TILTing Perspectives archive

TILTing Perspectives 2015
TILTing Perspectives 2017
Gikll workshop

Mirror Room


During the conference you will be able to visit the ‘Mirror Room’. When you enter the ‘We are data Mirror room’, you step into a magical area. You experience fun and exciting things; but it’s also a smart area, where visitors are watched and monitored without them knowing. The ‘We are data Mirror room’ examines how far technology might enter into your private domain. ‘We are data’ is aimed at finding out how deep technology can penetrate your private life for you to still feel comfortable. When does it become intimidating and when does it cross a line? In the ‘Mirror Room’, you experience what it’s like to become data, and you’re free to choose what personal data you keep to yourself.

“WE ARE DATA hacks the mind”

The tracks


Privacy track and PLSC-Europe
Healthcare track
Intellectual Property track
Data Science track
Alumni trackPaul de Hert



Paul de Hert is full professor at the Vrije Universiteit Brussel (VUB) and associated professor at Tilburg University. His main area of expertise is data protection law. With a background in criminal law he concentrates on topics such as enforcement and sanctioning within this area of law. De Hert has written several reports on behalf of the European Parliament and the Commission and often delivers talks at various gatherings, such as the International Working Group on Data Protection in Telecommunications, and the Council of Europe Committee on Data Protection, among others. He has published in European Journal of International Law, International Journal of Law and Information Technology, Computer Law & Security Review and International Data Privacy Law.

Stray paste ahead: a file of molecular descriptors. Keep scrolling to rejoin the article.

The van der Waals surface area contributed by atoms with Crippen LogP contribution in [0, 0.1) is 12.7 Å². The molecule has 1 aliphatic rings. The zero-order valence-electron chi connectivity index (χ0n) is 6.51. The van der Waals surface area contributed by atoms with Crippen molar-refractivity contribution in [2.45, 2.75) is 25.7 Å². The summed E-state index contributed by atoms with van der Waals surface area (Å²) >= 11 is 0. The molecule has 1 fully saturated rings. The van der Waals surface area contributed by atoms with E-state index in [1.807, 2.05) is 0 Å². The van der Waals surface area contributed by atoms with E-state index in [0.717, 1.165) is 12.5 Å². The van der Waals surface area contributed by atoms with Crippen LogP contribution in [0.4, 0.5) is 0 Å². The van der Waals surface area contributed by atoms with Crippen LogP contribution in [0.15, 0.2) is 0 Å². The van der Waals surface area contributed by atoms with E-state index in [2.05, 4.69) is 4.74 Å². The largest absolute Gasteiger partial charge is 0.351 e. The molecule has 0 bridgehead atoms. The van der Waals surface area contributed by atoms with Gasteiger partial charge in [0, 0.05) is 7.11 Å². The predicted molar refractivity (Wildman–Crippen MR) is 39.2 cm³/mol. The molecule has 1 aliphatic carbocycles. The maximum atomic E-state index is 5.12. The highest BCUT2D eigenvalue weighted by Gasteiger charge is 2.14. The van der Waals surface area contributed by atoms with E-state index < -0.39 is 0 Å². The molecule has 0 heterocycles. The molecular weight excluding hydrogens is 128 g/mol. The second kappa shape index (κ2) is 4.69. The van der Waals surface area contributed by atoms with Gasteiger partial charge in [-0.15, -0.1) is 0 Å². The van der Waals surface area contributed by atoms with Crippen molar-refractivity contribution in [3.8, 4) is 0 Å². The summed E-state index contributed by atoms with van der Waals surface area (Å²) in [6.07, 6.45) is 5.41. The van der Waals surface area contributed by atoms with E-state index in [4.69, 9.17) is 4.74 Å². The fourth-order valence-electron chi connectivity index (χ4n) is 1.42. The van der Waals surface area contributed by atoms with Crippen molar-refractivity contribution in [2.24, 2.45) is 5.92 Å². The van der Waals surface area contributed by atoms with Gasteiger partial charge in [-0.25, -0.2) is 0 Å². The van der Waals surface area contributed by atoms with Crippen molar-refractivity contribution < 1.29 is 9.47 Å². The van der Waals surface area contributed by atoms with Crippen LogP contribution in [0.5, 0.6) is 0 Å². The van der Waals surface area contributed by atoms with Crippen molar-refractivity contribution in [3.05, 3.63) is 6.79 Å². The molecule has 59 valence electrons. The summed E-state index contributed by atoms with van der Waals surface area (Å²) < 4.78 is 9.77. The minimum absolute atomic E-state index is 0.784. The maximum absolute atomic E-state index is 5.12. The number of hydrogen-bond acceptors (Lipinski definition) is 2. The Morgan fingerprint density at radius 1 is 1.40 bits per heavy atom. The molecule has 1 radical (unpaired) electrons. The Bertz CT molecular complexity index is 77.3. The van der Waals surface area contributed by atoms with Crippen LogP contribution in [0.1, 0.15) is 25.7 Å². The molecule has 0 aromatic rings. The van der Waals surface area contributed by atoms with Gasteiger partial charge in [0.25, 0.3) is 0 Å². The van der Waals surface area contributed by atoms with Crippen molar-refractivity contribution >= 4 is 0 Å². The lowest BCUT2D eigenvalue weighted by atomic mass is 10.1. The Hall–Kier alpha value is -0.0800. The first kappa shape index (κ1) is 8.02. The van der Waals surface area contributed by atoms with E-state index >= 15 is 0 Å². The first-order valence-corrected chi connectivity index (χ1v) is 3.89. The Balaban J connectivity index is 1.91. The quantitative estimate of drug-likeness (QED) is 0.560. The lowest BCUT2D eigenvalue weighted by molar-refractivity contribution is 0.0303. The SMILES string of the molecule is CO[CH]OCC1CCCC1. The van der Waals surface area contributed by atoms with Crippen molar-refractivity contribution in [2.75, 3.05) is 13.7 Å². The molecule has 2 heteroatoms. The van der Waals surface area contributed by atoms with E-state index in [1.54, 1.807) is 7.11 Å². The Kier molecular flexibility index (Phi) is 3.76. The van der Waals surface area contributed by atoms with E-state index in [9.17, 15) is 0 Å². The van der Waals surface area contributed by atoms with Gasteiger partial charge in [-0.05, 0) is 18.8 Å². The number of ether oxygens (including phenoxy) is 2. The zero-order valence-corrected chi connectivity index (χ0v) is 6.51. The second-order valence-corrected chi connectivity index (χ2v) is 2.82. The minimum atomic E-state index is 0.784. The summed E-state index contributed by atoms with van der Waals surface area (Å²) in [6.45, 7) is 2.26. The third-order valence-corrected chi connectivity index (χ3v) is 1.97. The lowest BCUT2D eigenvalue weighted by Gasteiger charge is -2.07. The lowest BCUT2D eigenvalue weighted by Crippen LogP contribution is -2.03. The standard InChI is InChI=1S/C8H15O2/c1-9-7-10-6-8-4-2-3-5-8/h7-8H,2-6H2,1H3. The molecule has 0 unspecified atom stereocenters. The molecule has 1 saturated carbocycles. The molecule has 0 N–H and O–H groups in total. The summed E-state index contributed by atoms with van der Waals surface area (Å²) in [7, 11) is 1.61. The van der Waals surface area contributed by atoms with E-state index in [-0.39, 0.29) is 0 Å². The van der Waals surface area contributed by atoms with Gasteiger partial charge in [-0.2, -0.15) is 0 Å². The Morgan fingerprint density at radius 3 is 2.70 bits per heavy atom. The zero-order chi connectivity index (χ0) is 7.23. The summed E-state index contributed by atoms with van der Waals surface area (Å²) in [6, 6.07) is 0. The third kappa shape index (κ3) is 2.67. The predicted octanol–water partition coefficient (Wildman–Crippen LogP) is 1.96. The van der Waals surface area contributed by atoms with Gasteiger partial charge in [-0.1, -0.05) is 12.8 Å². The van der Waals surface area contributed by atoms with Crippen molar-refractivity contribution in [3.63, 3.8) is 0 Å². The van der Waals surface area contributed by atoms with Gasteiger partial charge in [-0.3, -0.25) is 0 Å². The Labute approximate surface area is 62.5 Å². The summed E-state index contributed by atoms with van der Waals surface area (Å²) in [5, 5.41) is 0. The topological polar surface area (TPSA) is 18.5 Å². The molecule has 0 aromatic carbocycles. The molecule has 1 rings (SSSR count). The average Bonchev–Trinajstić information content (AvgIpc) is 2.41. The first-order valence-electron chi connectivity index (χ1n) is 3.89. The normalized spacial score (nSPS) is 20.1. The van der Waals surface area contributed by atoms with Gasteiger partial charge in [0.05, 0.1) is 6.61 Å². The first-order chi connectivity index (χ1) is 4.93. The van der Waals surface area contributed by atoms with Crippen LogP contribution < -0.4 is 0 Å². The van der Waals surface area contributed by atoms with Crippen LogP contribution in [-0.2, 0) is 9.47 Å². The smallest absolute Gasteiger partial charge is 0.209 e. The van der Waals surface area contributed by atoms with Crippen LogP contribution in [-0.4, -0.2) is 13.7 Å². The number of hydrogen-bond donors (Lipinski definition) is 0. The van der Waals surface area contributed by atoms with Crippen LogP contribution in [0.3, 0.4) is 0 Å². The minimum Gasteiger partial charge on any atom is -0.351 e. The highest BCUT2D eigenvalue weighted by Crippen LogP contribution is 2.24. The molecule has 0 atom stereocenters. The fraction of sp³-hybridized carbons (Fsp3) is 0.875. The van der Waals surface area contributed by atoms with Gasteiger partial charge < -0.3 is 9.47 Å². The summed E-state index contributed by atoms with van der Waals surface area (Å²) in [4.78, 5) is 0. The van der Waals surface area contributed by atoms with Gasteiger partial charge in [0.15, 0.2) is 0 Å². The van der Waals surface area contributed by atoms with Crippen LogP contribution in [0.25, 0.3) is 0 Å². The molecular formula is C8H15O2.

‘The GDPR principles and solutions as a framework for gatekeeping in the Big Data Economy’

This presentation looks at the impact of big data and draws conclusions on how legal frameworks can be adapted, using data protection as a case study. Big data practices affect interactions between different actors and can thereby also unsettle the legal frameworks regulating these interactions. The capacity to link and analyze data on a large scale has turned data into a network good. Positive network effects are an incentive for data-intensive business models. Data-driven business processes further involve a shift from limited, time-bound transactions to continuous services. These larger data flows penetrate an actor's boundaries and affects its gatekeeping functions. They result in an enlarged, fine-grained visibility of actors, which can be subjected to faster and targeted actions.







Lokke Moerel
Rachel Marbus
Mark Wijnhoven
Simone Fennell
Aleksandrina Banusheva


















TILTing perspectives 2017 Conference Sponsorship Integrity Notice







TILTing perspectives 2017 Conference is the fifth biannual scientific conference organized by the Tilburg Institute for Law, Technology, and Society (TILT) at Tilburg University. The conference brings together researchers, practitioners, policy makers, and civil society at the intersection of law and regulation, technology, and society to share insights, exchange ideas and formulate, discuss and suggest answers to contemporary challenges related to technological innovation.

TILTing perspectives 2017 is a non-for-profit conference. TILTing perspectives 2017 accepts sponsorships from entities, that share and support the objectives and aims of the conference. TILT reserves the right to reject sponsorship offers, in case it considers the activities of the sponsor incompatible with the TILTing perspectives 2017 objectives. Sponsorships may be offered to facilitate the administration, communication, side-events, and other conference-related activities. Sponsors have no influence over the conference program, the quality and integrity of the research presented in the conference. For reasons of transparency, all TILTing perspectives 2017 sponsors are published on the website and brochure of the conference.

TILTing perspectives 2017 does not pay speakers a fee. Yet it does cover the travel expenses of PhD students and speakers who are not in a financial position to do so, such as NGO representatives.